One of the presentations I attended during FOSS.in was by Priya Kuber, who works for Arduino. Arduino produces a open source hardware microcontroller aimed at educational purposes. The talk was very inspiring, so I wondered if I could use this for some home automation tasks, as simple example a remote power switch to turn on my workstation in the office, or somesuch. Priya sat down with me and quickly got me going with my own basic programme for the Arduino microcontroller, and it was all very easy and fun. Back home I ordered an Arduino starter kit, which has already arrived and contains basically what I’d call a kid’s microcontroller wet dream, it has the Arduino Uno board, LEDs, sensors for light, temperature, an LCD display and a bunch of other small electronic components along with a nice book. Surely something to spend the calmer Christmas days with, old style. :) Still in India, I sat down for an afternoon and hacked up some code to use with this little project, and got already quite far. The idea is to connect the Arduino to my RaspberryPi (which is energy-efficient enough to run 24/7), run a small http server on the RPi and use that to remote control physical devices at home from a remote location (I’d like to think of a tropical island here ;)). I’ve implemented the server in twisted Python, it presents a JSON interface, which can be directly consumed from a QML Plasmoid, on either my laptop or any Plasma Active device. I didn’t get around to doing the actually interesting hardware part, yet. Maybe this is the feable start of using KDE technologies for home automation and domotica?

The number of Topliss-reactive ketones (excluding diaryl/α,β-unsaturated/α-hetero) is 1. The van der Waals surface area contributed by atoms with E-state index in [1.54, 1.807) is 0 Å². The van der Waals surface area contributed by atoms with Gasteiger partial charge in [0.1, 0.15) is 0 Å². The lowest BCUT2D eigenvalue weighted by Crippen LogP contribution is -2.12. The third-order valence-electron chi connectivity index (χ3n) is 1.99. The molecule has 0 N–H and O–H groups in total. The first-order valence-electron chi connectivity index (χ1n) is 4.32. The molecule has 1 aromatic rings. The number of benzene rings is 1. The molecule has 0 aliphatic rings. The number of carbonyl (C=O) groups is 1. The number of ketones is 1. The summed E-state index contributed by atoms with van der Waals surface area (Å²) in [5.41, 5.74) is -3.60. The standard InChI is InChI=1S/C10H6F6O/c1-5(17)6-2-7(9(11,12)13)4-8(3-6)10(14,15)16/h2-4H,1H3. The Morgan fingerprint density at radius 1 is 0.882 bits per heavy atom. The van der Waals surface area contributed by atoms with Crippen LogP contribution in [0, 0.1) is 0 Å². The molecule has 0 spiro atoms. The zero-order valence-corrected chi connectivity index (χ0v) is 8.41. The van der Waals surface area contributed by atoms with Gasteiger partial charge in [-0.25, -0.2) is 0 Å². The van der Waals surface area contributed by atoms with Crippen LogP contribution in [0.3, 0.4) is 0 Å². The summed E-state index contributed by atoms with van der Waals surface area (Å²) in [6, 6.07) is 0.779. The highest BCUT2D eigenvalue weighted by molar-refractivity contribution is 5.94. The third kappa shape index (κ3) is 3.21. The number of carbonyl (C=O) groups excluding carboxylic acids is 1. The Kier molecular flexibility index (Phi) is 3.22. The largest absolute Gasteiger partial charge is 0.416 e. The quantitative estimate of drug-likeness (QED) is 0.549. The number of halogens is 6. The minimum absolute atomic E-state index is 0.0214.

I would like to thank the KDE e.V., the foundation for the KDE community, for supporting my trip. You can also pitch in here, to make participation of KDE contributors in this kind of events possible by Joining the Game.